It turns out that there is justice. This just in from California via Slashdot: spammers who send out false and deceptive spam will pay liquidated damages to the extent of $1,000 per email.
“In the first case brought by a spam recipient to actually go to trial in California, the Superior Court of California held that people who receive false and deceptive spam emails are entitled to liquidated damages of $1,000 per email under California Business & Professions Code Section 17529.5. In the California Superior Court ruling (PDF), Judge Marie S. Weiner made many references to the fact that Defendants used anonymous domain name registration and used unregistered business names in her ruling. This is different from the Gordon case, where one only had to perform a simple whois lookup to identify the sender; here, Defendants used ‘from’ lines of ‘Paid Survey’ and ‘Your Promotion’ with anonymously registered domain names. Judge Weiner’s decision makes it clear that the California law is not preempted by the I CAN-SPAM Act. This has been determined in a few prior cases, including my own. (See http://www.barbieslapp.com/spam for some of those cases.)”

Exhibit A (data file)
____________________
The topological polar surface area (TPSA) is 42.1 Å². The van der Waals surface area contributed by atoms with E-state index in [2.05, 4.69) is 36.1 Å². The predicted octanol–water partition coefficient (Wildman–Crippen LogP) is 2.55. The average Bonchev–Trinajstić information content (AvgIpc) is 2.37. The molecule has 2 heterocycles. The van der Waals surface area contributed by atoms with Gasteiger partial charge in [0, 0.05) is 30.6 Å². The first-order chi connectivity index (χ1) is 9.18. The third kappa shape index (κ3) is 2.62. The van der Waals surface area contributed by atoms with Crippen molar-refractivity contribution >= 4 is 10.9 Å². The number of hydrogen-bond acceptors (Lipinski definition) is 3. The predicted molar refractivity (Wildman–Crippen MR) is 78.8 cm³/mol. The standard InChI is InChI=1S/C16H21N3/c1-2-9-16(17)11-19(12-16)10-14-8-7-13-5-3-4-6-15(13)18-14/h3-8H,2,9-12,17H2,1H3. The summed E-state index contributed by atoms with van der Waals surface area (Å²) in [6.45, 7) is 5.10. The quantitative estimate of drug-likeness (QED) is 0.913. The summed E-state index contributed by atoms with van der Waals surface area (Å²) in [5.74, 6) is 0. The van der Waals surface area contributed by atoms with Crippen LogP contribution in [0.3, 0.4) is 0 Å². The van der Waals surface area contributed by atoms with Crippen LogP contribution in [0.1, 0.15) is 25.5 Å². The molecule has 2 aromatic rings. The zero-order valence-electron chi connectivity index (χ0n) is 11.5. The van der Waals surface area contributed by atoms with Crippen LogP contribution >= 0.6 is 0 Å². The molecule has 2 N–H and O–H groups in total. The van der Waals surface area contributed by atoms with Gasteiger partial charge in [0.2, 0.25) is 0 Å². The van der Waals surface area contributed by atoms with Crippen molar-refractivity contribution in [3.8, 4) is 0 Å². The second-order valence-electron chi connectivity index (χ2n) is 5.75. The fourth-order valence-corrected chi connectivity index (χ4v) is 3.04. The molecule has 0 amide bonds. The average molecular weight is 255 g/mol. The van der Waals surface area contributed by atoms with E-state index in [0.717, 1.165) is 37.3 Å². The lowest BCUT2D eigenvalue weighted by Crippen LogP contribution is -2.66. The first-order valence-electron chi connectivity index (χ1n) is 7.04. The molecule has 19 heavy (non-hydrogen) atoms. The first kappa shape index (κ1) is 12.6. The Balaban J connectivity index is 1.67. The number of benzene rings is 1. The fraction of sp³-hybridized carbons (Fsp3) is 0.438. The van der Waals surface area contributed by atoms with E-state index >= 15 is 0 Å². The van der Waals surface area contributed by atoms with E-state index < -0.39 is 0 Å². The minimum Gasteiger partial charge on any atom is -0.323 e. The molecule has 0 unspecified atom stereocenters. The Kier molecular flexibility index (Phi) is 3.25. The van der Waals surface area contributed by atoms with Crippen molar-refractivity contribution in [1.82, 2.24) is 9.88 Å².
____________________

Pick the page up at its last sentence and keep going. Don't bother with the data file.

Naturally, the guy who filed the law suit is sanguine about winning. The question in my mind is: how do you prove that you were sent a false and deceptive email? Is it worth the time to get the $1,000 in damages?